Designing to Preserve a Legacy

Historic preservation and adaptive reuse projects breathe new life not only into old buildings, but the communities they serve.

by Robert J. Verrier, FAIA, NCARB

honor the legacy
The joy and aim of projects like these is to combine new purpose with historic meaning. Saving as much as possible of the structure’s historic appearance is the most important part of salvaging its purpose and restoring its meaning to the community as the building itself is restored. An untrained eye can detect subtle modernizations and alterations to lines and forms, especially if the viewer attaches special significance to the building.

Windows are a good example: residential reuse will require energy-efficient fenestration, but vinyl frames or reflective coatings will be jarring. Likewise, the design team must be careful when specifying rooftop HVAC equipment that does not noticeably alter the roof lines.

Boott Mills presented both of these challenges. The team met these by restoring existing wood window frames or replacing them with historically appropriate products, and by specifying low-profile equipment that could be positioned strategically on the rooftop to have minimal impact on the familiar roofline.

Then there are the less subtle aspects, which require significant attention. At Boott Mills, this meant restoring the brick masonry, especially that of the iconic smokestack. Though it will never again issue smoke (thank goodness), it is a focal point for the community—perhaps the defining feature of the skyline—visible from every direction. No less significant is the campus’s clock tower, which had to be entirely removed during major structural repairs to its walls and afterward craned back into place.

Project teams should also consider possible restoration of the space for use by the community at large, as well as by new occupants. In Albany, N.Y., The Architectural Team is working with WinnDevelopment on adapting the former Philips Livingston Magnet Academy into a mixed-income senior living community with a total of 103 one- and two-bedroom studio apartments. The landmark school features a two-story library converted into multi-purpose meeting spaces, and an auditorium currently mothballed, but scheduled for similar adaptation during a future phase. These spaces will be publicly available to the surrounding residential community, as well as to the senior residents of the preserved building, restoring that aspect of the structure’s legacy.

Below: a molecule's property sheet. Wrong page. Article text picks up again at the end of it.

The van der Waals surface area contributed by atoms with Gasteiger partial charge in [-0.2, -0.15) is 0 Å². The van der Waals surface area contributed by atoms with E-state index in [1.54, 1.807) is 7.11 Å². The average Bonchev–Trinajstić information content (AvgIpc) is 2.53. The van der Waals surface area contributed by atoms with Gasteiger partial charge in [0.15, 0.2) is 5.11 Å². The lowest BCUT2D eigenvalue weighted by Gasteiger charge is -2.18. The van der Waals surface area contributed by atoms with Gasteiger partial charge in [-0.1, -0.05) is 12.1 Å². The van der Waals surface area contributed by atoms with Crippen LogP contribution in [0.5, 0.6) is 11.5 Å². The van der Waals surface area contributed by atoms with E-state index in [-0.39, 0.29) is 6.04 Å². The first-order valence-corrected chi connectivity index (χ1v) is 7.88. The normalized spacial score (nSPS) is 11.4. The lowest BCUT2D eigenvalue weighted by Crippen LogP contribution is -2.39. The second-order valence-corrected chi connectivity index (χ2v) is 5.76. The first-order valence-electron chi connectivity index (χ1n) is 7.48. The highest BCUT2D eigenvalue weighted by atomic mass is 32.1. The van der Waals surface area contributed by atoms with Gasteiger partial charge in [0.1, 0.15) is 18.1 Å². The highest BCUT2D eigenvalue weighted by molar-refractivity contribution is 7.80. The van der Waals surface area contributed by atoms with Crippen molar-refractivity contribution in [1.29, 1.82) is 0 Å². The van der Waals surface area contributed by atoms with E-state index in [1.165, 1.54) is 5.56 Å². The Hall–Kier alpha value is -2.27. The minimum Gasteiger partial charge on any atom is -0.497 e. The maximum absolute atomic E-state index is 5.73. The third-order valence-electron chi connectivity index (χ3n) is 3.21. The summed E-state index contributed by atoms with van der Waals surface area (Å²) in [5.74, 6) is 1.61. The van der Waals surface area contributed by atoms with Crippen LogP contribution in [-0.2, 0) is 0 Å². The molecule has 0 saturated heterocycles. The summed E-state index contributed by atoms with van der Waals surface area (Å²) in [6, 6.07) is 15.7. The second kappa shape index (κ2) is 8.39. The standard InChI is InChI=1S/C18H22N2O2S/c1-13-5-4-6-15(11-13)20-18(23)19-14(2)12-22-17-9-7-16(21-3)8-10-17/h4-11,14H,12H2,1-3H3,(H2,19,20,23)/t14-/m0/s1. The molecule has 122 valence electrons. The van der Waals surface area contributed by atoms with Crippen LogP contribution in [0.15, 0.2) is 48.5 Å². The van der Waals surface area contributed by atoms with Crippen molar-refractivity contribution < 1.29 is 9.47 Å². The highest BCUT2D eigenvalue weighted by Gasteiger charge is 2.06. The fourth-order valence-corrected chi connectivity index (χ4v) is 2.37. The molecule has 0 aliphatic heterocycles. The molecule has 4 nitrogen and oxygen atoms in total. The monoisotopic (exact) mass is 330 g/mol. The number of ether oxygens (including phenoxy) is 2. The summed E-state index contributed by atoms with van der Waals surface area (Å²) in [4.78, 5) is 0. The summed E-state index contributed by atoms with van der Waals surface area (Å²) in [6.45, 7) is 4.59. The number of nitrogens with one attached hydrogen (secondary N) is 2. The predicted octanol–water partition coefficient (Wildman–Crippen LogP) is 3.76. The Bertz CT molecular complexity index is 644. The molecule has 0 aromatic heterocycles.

attention to detail
The NPS takes an active role even when they are not located onsite, offering a number of important resources. In addition to providing a portfolio of requirements for HTC compliance, the NPS typically keeps comprehensive archives on its listed landmarks, including images, which are invaluable for successful historic preservation.

But the designer on a historic/adaptive reuse project should not be satisfied even with NPS’s thorough set of requirements. To preserve the legacy as fully as possible should be the overarching goal, and that means no detail is too small to be dismissed. Rather, each detail should be seen as an opportunity.

This is particularly true of interiors, for which there are fewer requirements. Residents of a loft in a historic mill may not need to feel connected to the history while at home, but offering this connection deepens the ties to the structure for new generations.

While the focus here has been on adapting to residential use, many opportunities abound for commercial spaces and other uses. The Architectural Team’s portfolio includes derelict landmarks that have been adapted for hotels (from a former Boston police headquarters), a research laboratory, a drug-treatment center, artist live/work spaces, retail, mixed-use, and more. In each case, our firm sought to embrace the architectural heritage and preserve the historic legacy while successfully adapting the structure to meet the client’s vision. We can say proudly that in many cases, our efforts assisted a struggling community to retain an important piece of its collective identity.

Preserving a legacy in this way does more than merely safeguard the past. It can strengthen the promise of the future.


Robert Verrier, FAIA, NCARB, is a partner at The Architectural Team, Inc., a 60-person master planning and architectural firm specializing in mixed-use, hospitality, multi-family housing, and historic preservation and adaptive reuse.

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